From 1945 until 1966 Austria was governed by a coalition of the Socialist and People's parties. The number of positions each party received depended on its share of votes in parliamentary elections. This framework was extended to the economic sphere, as the state, industry, labor, and agricultural interests developed a partnership and created a modified market economy. Prosperity rested in part on nationalized industries, such as electric power plants and oil refineries; the government also controlled the banks. A new Austrian national consciousness developed based on shared experiences of wartime devastation, reestablishment of national sovereignty, successful reconstruction of the country, and the international prestige gained from Austria's unique position as a bridge between East and West.

The coalition weathered occasional differences and the loss of prewar and wartime leaders. President Renner died in December 1950 and was succeeded by the Socialist Party leader, Theodor Körner. While Socialist candidates were elected to the presidency (until 1986), the People's Party supplied all the federal chancellors until 1970. Elections to the Nationalrat in 1956, 1959, and 1962 resulted in little change in the relative strength of the two main parties. In 1957 Austria became embroiled in a dispute with Italy over the status of Austrians in Trentino-Alto Aldige (South Tirol), which had been under Italian rule since 1919. The settlement finally reached in 1969 called for implementation of a 1946 agreement guaranteeing the linguistic and cultural rights of the German-speaking Austrian population.

In 1960 Austria became a signatory to the pact establishing the European Free Trade Association. The government announced in July 1961 that it would seek an association with the European Economic Community (EEC) that was compatible with its military neutrality. The initial Socialist Party opposition to participation gradually waned, and in 1972 Austria signed a bilateral free-trade agreement with the EEC.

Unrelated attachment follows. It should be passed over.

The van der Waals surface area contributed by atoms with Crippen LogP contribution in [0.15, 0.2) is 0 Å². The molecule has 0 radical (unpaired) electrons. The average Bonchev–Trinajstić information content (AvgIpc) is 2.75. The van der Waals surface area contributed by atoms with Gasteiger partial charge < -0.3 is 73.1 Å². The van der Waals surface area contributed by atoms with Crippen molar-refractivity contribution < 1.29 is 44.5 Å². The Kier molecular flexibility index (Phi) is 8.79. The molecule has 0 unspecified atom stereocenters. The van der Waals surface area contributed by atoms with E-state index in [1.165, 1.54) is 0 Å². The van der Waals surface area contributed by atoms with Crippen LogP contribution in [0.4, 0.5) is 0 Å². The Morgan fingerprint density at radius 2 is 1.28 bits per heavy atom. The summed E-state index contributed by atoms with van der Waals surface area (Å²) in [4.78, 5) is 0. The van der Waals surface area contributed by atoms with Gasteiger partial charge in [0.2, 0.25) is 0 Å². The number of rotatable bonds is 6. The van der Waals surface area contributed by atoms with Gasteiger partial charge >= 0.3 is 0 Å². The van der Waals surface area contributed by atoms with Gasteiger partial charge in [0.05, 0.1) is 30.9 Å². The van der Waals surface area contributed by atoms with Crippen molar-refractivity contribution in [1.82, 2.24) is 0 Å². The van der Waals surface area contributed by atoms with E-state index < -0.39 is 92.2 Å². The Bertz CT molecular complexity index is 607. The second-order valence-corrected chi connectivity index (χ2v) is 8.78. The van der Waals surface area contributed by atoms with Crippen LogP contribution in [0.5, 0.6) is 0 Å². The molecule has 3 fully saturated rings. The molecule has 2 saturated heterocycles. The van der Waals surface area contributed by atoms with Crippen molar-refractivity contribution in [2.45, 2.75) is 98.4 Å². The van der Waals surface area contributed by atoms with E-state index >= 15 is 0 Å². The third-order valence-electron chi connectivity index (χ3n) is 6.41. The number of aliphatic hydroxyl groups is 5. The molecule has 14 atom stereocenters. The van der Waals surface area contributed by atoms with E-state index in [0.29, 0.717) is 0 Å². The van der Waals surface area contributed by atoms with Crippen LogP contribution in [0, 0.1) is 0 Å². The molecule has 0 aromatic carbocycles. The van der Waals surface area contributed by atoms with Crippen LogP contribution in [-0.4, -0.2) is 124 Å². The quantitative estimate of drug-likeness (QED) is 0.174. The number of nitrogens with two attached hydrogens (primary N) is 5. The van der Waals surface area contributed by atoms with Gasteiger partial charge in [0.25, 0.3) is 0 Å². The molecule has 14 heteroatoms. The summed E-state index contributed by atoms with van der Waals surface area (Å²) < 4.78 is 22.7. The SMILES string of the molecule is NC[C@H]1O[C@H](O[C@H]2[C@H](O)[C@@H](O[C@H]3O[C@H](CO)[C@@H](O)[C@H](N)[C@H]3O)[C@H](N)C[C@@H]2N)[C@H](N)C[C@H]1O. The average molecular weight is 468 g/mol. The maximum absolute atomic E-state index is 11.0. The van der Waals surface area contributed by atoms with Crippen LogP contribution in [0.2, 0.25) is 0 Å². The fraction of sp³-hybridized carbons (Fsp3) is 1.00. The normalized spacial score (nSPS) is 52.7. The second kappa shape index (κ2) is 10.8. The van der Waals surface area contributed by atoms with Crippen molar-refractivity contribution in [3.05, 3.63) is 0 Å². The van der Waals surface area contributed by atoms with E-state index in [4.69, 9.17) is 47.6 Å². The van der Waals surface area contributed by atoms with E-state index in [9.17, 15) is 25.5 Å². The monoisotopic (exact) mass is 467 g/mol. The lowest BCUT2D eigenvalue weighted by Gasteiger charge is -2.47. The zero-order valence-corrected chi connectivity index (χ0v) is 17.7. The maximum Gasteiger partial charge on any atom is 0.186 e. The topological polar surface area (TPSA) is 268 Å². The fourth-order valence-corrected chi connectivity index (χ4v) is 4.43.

The coalition government broke down in October 1965 because of a budget dispute that eventually forced the resignation of Chancellor Joseph Klaus. However, his party gained a small majority in the Nationalrat elections of March 1966, allowing Klaus to form the first People's Party government in the Second Republic.

F.1. The Kreisky Chancellorship

The Socialists won a narrow electoral victory in March 1970, which for the first time made them the largest party in the Nationalrat. Lacking a majority, however, Socialist leader Bruno Kreisky tried, but failed, to form a coalition with the People's Party. In May he was appointed chancellor and formed the first Austrian all-Socialist cabinet, supported in the Nationalrat by the smaller Freedom Party. In the 1971 elections the Socialists received an absolute majority of 93 seats and were able to govern alone. The Kreisky era was marked by modernization and a dramatic increase in the standard of living for people in all social classes. Many social and labor reforms were introduced. Kreisky's foreign policy initiatives gave Austria a position in international affairs far beyond its size. Despite his popularity and achievements, opposition developed around environmental issues, financial scandals, proposed tax increases, and especially the building of a nuclear power plant near Vienna. When antinuclear forces won a narrow victory in a 1978 referendum, the government was forced to abandon the nearly completed plant. Kreisky resigned in 1983, after the Socialists lost their absolute majority in the Nationalrat.

F.2. New Problems and Opportunities

The new Socialist chancellor, Fred Sinowatz, formed a coalition with the Freedom Party; however, the alliance collapsed in 1986 when the Freedom Party took a sharp turn to the right under its new leader, Jörg Haider. Mismanagement and layoffs in the public sector coupled with controversy over privatization fueled discontent with the government, the Socialists, and the political patronage system. The presidential election in 1986 was won by the People's Party candidate, Kurt Waldheim, former secretary general of the United Nations, despite allegations that he had lied about his actions in the German army during World War II. The vote reflected the ambiguous attitude of many Austrians toward their country's Nazi past.